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Potential energy surfaces: from force fields to neural networks

Unke, Oliver Thorsten. Potential energy surfaces: from force fields to neural networks. 2019, Doctoral Thesis, University of Basel, Faculty of Science.

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Official URL: http://edoc.unibas.ch/diss/DissB_13227

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Abstract

Almost a century ago, Paul A. M. Dirac remarked that the Schrödinger equation (SE) contains all that is necessary to describe chemical phenomena. Unfortunately, solving the SE, even approximately, remains a time-intensive task and is possible only for systems containing a few atoms. For this reason, potential energy surfaces (PESs) are used to circumvent the solution of the SE altogether: They estimate the energy of a chemical system by evaluating an analytical function. For example, so-called force fields (FFs) model chemical bonds as "springs", i.e. with harmonic potentials. While this is computationally efficient, it limits the accuracy of FFs. A promising alternative are machine learning (ML) methods, such as kernel ridge regression (KRR) and artificial neural networks (NNs), which allow the construction of a PES without assuming a functional form.
In the first part of this thesis, FFs are described in more detail and the minimal distributed charge model (MDCM) is introduced as a way to increase their accuracy. Applications to several challenging molecules are used to demonstrate the utility of this method. In the second part, KRR is reviewed and ways to improve its computational efficiency for PES construction are discussed. Further, the reproducing kernel Hilbert space (RKHS) toolkit is introduced, which largely automates the construction of efficient and accurate PESs for small systems. In the last part, a brief overview of NNs and their historic development is given. The use of NNs to construct PESs is explored and two alternatives are described in more detail. Both variants are applied to various benchmark datasets in order to demonstrate their versatility and accuracy.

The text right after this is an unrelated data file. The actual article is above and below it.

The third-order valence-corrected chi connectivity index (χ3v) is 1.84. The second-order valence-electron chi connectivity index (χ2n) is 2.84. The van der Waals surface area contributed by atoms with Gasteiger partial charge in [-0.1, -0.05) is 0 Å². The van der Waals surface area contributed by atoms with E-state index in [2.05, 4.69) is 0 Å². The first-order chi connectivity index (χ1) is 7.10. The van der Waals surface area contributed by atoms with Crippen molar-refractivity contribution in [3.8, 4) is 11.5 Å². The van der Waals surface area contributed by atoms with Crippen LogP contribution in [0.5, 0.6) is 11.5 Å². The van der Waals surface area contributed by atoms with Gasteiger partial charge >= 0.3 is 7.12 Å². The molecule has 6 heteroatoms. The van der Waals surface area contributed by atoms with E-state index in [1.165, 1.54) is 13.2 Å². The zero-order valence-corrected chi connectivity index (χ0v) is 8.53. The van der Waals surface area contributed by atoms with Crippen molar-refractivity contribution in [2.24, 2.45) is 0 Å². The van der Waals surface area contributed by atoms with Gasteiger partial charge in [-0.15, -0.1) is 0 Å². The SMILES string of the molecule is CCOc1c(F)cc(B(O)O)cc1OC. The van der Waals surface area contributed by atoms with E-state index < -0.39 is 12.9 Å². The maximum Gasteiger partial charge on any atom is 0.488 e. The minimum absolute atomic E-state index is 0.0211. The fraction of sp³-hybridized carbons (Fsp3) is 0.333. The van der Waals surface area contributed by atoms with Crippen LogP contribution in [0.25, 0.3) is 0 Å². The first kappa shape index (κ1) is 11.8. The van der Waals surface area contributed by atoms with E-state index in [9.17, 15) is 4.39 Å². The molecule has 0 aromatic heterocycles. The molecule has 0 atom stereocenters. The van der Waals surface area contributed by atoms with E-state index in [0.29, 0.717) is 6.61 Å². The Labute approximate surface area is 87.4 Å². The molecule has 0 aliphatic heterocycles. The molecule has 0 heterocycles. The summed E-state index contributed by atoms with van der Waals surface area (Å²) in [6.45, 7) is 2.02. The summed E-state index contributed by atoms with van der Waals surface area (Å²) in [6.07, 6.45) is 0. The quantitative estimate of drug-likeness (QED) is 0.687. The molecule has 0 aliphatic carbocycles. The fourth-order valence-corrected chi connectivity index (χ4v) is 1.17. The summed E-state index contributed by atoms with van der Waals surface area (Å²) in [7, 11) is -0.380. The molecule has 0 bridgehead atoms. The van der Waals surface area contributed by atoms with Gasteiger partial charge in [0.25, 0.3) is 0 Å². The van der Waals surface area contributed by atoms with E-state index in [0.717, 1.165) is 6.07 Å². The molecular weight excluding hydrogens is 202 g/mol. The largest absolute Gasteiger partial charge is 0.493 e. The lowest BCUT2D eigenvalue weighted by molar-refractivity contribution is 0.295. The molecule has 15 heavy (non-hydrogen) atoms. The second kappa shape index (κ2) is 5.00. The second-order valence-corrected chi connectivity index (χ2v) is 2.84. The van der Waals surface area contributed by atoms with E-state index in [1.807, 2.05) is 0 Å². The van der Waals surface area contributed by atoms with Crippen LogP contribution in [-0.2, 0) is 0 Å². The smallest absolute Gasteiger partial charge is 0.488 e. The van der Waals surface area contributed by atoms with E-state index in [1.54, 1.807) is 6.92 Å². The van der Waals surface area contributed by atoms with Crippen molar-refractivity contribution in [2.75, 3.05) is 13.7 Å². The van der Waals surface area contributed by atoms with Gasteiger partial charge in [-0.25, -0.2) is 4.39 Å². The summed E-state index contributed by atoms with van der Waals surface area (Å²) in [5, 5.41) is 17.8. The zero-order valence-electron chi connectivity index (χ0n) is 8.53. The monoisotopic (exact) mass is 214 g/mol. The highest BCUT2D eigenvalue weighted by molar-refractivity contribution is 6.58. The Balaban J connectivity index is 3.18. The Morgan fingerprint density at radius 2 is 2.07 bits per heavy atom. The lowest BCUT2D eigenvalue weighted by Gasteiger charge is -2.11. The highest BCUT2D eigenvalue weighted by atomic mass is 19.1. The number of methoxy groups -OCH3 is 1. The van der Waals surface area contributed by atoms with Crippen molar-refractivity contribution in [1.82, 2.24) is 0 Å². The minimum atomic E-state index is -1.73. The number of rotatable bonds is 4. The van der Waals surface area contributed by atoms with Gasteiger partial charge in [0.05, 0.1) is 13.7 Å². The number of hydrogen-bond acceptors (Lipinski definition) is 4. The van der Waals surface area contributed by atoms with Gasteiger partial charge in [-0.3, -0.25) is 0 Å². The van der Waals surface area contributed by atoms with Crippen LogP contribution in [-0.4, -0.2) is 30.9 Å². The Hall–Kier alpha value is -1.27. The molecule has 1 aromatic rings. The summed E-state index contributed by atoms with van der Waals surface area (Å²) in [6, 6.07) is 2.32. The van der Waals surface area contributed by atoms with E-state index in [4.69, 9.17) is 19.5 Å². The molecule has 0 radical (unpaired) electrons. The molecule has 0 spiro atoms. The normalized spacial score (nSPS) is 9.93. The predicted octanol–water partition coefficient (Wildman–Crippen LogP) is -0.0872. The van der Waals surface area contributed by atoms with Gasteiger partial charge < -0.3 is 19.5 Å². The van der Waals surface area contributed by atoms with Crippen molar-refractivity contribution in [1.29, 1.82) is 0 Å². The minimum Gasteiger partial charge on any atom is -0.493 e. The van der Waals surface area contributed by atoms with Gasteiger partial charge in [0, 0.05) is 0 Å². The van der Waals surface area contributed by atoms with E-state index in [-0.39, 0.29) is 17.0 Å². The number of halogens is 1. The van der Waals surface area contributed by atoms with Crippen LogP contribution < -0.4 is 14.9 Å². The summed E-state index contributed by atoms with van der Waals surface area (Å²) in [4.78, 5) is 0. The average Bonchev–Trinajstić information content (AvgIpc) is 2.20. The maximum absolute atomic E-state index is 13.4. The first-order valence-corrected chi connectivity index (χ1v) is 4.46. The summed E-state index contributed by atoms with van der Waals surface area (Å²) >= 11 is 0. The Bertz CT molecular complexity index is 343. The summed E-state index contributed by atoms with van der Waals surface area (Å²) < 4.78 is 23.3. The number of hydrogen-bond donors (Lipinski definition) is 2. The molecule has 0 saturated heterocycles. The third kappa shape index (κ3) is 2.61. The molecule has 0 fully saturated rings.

Advisors:Meuwly, Markus and Müller, Klaus-Robert
Faculties and Departments:05 Faculty of Science > Departement Chemie > Chemie > Physikalische Chemie (Meuwly)
UniBasel Contributors:Meuwly, Markus
Item Type:Thesis
Thesis Subtype:Doctoral Thesis
Thesis no:13227
Thesis status:Complete
Bibsysno:Link to catalogue
Number of Pages:1 Online-Ressource (xvii, 150 Seiten)
Language:English
Identification Number:
Last Modified:21 Aug 2019 04:30
Deposited On:20 Aug 2019 11:18

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